The International Atomic Energy Agency (IAEA) has an extremely difficult time in evaluating alleged nuclear weapons studies in Iran. While it has done an excellent job in verifying the nuclear material production activities in Iran’s uranium enrichment plants, the IAEA also appears to be willing to risk its technical credibility by insisting on visiting a military site called Parchin, near Tehran. The IAEA renewed its call to be granted access to Parchin during the past week’s negotiations with Iran on a new framework agreement for resuming its investigation of suspected military nuclear activities in the country. For its part, Iran has dismissed the IAEA’s concerns about the Parchin site, claiming that it was sufficiently inspected by the agency in 2005.
… Ultimately the IAEA is trying to force Iran to grant access to a military site where they have been told that nuclear-related activities have taken place. It is unlikely that the alleged chamber is being used for nuclear activities, if it even exists. If the IAEA succeeds in visiting the site and does not find evidence of nuclear weapons activities, its credibility will be seriously damaged and it will be unable to persuasively make the case for visits to more serious sites of concern inside Iran.”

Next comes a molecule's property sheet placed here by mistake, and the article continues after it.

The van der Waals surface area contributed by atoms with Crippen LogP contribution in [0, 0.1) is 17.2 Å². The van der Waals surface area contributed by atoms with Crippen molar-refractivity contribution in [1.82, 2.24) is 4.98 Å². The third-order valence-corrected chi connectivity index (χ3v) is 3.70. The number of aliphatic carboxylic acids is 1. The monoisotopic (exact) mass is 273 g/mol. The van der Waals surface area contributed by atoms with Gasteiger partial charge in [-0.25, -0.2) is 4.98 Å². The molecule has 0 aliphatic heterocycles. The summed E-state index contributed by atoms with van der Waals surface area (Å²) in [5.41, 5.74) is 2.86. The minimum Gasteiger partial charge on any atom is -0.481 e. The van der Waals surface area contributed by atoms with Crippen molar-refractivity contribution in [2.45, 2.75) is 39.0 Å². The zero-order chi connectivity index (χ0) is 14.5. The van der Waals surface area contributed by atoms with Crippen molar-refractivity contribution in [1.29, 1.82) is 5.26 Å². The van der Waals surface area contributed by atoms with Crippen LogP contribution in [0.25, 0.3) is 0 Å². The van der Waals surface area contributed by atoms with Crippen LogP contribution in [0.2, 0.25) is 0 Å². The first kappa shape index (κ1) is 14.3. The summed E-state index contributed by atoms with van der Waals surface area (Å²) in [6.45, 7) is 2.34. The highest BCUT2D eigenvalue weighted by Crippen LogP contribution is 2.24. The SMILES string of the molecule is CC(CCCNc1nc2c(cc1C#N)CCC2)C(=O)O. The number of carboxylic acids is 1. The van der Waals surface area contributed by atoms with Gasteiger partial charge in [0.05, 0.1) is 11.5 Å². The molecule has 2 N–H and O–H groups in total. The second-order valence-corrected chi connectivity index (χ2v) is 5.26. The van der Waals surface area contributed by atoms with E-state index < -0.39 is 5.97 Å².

Robert Kelley is a SIRPI Associated Senior Research Fellow and a veteran of over 35 years in the US Department of Energy’s nuclear weapons complex, most recently at Los Alamos. He managed the centrifuge and plutonium metallurgy programs at Lawrence Livermore National Laboratory and was later Director of the Department of Energy Remote Sensing Laboratory, the premier US nuclear emergency response organization. He was also seconded by the USDOE to the IAEA where he served twice as a Director of the nuclear inspections in Iraq, in 1992 and 2001.
For more on this story, visit: May 23: The IAEA and Parchin: do the claims add up? — www.sipri.org.